--- file: migrations/2022-11-29-063058_create_forum_table/down.sql
DROP TABLE forums;

And here's for create_thread_table.

--- file: migrations/2022-11-29-070638_create_thread_table/up.sql
CREATE TABLE threads (
	id INT AUTO_INCREMENT PRIMARY KEY,
	forum_id INT NOT NULL,
	created_by INT NOT NULL,
	content TEXT NOT NULL,
	created_at TIMESTAMP NOT NULL,
	deleted_at TIMESTAMP DEFAULT NULL,
	FOREIGN KEY (forum_id) REFERENCES forums(id)
);
--- file: migrations/2022-11-29-070638_create_thread_table/down.sql
DROP TABLE threads;

Now, it times to connect to database and run our migrations. First add this config to .env file.

DATABASE_URL=mysql://localhost:3306/tutorial_rust_api

And run database setup command. With this command diesel will create table __diesel_schema_migratiohns table to store all the information about our databse migrations.

diesel database setup

And now we also need to generate another setup to store our config. It will create a config file to give diesel information where to store the schema and migrations files.

diesel setup

The config file name is diesel.toml:

# For documentation on how to configure this file,
# see https://diesel.rs/guides/configuring-diesel-cli

[print_schema]
file = "src/schema.rs"

[migrations_directory]
dir = "migrations"

And now let's add mysql connection url to .env file like this.

DATABASE_URL=mysql://localhost:3306/tutorial_rust_api

If your connection server need a username and password the env would be like this.

DATABASE_URL=mysql://[username@password]localhost:3306/tutorial_rust_api

So, now let's run the migrations.

diesel migration run
# will print if success.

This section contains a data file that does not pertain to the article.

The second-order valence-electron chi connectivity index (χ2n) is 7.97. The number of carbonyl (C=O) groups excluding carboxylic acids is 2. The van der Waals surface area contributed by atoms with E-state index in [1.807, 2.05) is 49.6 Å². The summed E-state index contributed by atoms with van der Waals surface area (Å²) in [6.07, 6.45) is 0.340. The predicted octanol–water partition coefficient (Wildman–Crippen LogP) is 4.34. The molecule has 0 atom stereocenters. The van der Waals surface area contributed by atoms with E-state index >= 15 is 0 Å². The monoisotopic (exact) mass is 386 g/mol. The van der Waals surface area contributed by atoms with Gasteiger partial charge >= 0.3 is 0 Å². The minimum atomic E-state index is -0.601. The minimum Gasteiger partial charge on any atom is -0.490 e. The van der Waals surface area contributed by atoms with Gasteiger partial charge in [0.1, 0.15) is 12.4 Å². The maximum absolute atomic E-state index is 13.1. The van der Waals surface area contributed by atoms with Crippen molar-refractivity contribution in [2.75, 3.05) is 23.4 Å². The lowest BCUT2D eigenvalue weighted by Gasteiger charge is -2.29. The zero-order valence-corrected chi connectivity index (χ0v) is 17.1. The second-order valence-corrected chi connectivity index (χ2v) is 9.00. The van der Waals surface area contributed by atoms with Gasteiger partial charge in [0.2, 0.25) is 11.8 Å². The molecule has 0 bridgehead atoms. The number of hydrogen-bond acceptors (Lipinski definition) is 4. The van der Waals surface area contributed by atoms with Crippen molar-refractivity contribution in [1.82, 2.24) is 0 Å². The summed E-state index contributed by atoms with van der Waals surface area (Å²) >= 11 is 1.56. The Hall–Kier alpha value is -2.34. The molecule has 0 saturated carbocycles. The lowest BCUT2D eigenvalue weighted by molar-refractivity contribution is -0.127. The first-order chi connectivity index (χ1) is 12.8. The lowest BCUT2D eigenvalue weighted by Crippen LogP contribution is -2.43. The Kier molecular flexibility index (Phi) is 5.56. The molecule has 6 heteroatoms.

Running migration 2022-11-29-063058_create_forum_table
Running migration 2022-11-29-070638_create_thread_table

After this migration run, it also will generate schema file in src/schema.rs. This file is auto generated so don't edit it because it will be replaced every time we run the database migrations.

// @generated automatically by Diesel CLI.

diesel::table! {
    forums (id) {
        id -> Integer,
        question -> Text,
        created_by -> Integer,
        created_at -> Timestamp,
        deleted_at -> Nullable<Timestamp>,
    }
}

diesel::table! {
    threads (id) {
        id -> Integer,
        forum_id -> Integer,
        created_by -> Integer,
        content -> Text,
        created_at -> Timestamp,
        deleted_at -> Nullable<Timestamp>,
    }
}

diesel::joinable!(threads -> forums (forum_id));

diesel::allow_tables_to_appear_in_same_query!(
    forums,
    threads,
);

Querying the database

Let's add a couple more packages before we start coding the ORM to handle datetimes and json data. The package chrono is used for working with dates, and serde is used for serializing and deserializing JSON data.

cargo add serde serde_json chrono

Now let's write the orm, let see how actually to use the diesel orm in Rust code. First let's create module to do the database stuff. First create Rust code for storing the entity, let's also call it entity.

// file: src/entity.rs

Writing endpoints

Testing the API

  • Using Postman to test the API
  • Troubleshooting

Conclusion

When it come to building web application there's a lot we need to do, but it will take a lot of time if we want to handle everything from scratch. This is why programming language like PHP, Nodejs, Python, Ruby and other is the best choice for building web application.

But if we need to build fast web application there's would be some limit for those mainstream language. The other options when you want to build high performance web aplication is C or C++ these days.

But the problem with this language is that it's hard to work with if you coming from PHP or JavaScript, we all use package manager all the time it saves a lot of our time. And there's no package management for C or C++ or there's no official package management for this language.

One of the best solution you can chose if you want to build high performance web application is using Rust, it's come with good package manager, growing community, and also it's already used by big company that handle critical service.